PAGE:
We examine interhousehold transfers between adult children and their parents in Indonesia. The analyses test hypotheses of models of motives for intergenerational transfers. To fully explore these models, one must consider the overall process of exchange rather than limiting analysis to a narrow demographic group, a discrete type of support, or transfers in one direction (Hogan, Eggebean, & Clogg, 1993). We consider giving and receiving, of time and money, from the perspectives of parents and adult children. Thorough analysis also requires detailed data on both generations. We use extremely rich data from the Indonesia Family Life Survey.

We set the stage for our analysis of Indonesia by describing results obtained for Malaysia (Lillard & Willis, 1997b). The comparison is interesting because the countries are sufficiently similar to suggest common patterns of transfers and underlying motivations for them. Moreover, because the data from the two countries are almost identical, the comparison is relatively free from the differences in data set content and methods that often hinder cross-country comparisons.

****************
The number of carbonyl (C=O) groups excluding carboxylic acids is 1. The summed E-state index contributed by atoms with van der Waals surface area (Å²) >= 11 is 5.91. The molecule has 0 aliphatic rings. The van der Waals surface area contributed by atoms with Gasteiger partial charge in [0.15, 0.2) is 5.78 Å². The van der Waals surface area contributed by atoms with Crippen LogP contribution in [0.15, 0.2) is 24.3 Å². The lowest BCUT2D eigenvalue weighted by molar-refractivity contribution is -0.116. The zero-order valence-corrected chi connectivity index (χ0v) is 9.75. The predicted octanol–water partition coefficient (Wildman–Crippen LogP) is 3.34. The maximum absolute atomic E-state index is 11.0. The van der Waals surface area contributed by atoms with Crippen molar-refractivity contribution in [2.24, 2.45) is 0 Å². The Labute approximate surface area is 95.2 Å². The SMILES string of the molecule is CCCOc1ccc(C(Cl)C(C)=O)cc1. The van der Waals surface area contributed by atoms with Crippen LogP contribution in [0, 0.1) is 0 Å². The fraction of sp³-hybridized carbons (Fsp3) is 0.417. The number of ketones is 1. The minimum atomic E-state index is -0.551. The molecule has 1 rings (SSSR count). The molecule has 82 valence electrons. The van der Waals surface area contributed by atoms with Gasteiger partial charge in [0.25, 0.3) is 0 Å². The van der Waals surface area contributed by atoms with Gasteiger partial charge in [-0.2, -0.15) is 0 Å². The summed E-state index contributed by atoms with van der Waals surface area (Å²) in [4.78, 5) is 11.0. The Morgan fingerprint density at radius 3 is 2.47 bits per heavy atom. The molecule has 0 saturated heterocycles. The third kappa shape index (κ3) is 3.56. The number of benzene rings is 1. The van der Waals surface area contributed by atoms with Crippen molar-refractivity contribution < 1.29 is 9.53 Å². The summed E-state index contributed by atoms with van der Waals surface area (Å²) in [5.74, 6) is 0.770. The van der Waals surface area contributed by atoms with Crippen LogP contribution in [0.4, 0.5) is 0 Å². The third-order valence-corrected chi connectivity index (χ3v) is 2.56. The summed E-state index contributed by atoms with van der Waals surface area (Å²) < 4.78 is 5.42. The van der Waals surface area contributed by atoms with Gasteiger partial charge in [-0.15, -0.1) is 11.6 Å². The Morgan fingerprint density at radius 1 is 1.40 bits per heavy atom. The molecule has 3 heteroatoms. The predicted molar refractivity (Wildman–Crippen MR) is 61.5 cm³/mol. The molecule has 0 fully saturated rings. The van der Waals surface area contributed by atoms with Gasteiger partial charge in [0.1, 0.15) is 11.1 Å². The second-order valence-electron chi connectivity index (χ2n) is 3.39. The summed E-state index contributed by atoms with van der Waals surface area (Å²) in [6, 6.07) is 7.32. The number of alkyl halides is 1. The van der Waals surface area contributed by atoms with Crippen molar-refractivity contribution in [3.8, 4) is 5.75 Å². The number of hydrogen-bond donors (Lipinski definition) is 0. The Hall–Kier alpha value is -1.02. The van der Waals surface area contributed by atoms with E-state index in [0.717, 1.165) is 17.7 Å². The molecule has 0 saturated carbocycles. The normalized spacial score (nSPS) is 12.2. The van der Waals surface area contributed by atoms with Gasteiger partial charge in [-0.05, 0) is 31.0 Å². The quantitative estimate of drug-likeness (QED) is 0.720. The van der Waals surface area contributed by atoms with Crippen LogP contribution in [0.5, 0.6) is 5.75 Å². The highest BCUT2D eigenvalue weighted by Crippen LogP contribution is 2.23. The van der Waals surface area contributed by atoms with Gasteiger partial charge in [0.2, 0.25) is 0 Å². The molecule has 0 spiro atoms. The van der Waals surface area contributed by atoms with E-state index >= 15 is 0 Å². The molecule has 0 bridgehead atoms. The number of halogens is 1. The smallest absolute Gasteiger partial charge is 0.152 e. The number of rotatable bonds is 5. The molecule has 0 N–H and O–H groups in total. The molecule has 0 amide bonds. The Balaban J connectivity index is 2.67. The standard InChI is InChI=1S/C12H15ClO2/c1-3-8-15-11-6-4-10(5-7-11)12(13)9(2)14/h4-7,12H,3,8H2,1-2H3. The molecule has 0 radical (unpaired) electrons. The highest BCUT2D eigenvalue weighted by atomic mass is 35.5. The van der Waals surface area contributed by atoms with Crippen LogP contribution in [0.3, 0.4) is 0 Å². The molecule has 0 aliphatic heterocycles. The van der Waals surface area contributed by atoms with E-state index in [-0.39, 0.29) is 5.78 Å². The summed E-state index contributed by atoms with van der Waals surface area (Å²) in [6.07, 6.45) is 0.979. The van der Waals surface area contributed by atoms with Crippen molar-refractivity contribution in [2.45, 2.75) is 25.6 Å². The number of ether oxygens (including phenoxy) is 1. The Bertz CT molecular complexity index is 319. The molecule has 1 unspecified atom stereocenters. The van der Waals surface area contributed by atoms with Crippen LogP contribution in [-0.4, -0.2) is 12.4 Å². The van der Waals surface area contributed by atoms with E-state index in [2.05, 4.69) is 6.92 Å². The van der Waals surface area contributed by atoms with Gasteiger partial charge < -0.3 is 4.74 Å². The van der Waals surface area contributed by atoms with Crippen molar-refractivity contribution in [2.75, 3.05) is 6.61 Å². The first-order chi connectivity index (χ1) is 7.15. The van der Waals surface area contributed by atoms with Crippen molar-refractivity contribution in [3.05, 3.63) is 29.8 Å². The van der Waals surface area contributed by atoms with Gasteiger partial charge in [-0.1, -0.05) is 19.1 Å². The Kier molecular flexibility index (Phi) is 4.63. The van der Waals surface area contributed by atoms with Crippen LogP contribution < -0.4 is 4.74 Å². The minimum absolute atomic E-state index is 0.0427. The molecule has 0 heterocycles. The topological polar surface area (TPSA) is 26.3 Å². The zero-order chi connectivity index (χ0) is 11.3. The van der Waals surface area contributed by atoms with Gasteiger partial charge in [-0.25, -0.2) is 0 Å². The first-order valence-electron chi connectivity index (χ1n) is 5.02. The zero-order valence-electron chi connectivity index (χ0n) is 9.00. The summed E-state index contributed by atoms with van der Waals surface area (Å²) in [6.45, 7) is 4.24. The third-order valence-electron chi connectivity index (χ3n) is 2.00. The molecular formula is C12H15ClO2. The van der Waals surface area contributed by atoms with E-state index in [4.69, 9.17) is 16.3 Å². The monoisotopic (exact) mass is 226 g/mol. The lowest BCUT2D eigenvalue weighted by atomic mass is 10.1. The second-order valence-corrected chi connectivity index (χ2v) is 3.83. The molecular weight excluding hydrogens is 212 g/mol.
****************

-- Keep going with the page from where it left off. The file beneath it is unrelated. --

THEORIES

Several family theories address motivations for family transfers and generate hypotheses regarding the empirical relationships of characteristics of parents and children to transfers between them. In a model of the family developed by Becker (1974, 1991) each household's head allocates resources among family members so that no one can be made better off without making someone else worse off. …